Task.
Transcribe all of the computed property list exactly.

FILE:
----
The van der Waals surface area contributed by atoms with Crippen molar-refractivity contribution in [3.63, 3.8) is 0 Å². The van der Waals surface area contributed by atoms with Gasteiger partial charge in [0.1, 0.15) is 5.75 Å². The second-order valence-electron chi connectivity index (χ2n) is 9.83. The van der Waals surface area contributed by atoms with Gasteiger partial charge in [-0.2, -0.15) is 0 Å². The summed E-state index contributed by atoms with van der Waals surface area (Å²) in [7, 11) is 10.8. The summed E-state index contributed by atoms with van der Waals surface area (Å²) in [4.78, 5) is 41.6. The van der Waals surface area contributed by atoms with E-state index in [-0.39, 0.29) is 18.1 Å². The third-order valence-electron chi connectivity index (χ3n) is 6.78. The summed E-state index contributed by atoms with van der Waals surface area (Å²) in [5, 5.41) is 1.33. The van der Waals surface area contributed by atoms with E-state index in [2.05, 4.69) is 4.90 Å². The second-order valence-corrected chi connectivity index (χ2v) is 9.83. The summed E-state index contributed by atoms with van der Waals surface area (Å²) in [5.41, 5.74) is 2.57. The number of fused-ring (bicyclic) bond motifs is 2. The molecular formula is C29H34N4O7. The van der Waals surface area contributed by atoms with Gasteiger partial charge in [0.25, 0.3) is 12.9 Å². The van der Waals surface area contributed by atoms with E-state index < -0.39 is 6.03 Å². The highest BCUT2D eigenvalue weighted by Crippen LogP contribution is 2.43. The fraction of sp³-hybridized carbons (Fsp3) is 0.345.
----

The van der Waals surface area contributed by atoms with Crippen molar-refractivity contribution in [3.63, 3.8) is 0 Å². The van der Waals surface area contributed by atoms with Gasteiger partial charge in [0.1, 0.15) is 5.75 Å². The second-order valence-electron chi connectivity index (χ2n) is 9.83. The van der Waals surface area contributed by atoms with Gasteiger partial charge in [-0.2, -0.15) is 0 Å². The summed E-state index contributed by atoms with van der Waals surface area (Å²) in [7, 11) is 10.8. The summed E-state index contributed by atoms with van der Waals surface area (Å²) in [4.78, 5) is 41.6. The van der Waals surface area contributed by atoms with E-state index in [-0.39, 0.29) is 18.1 Å². The third-order valence-electron chi connectivity index (χ3n) is 6.78. The summed E-state index contributed by atoms with van der Waals surface area (Å²) in [5, 5.41) is 1.33. The van der Waals surface area contributed by atoms with E-state index in [2.05, 4.69) is 4.90 Å². The second-order valence-corrected chi connectivity index (χ2v) is 9.83. The summed E-state index contributed by atoms with van der Waals surface area (Å²) in [5.41, 5.74) is 2.57. The number of fused-ring (bicyclic) bond motifs is 2. The molecular formula is C29H34N4O7. The van der Waals surface area contributed by atoms with Gasteiger partial charge in [0.25, 0.3) is 12.9 Å². The van der Waals surface area contributed by atoms with E-state index < -0.39 is 6.03 Å². The highest BCUT2D eigenvalue weighted by Crippen LogP contribution is 2.43. The fraction of sp³-hybridized carbons (Fsp3) is 0.345.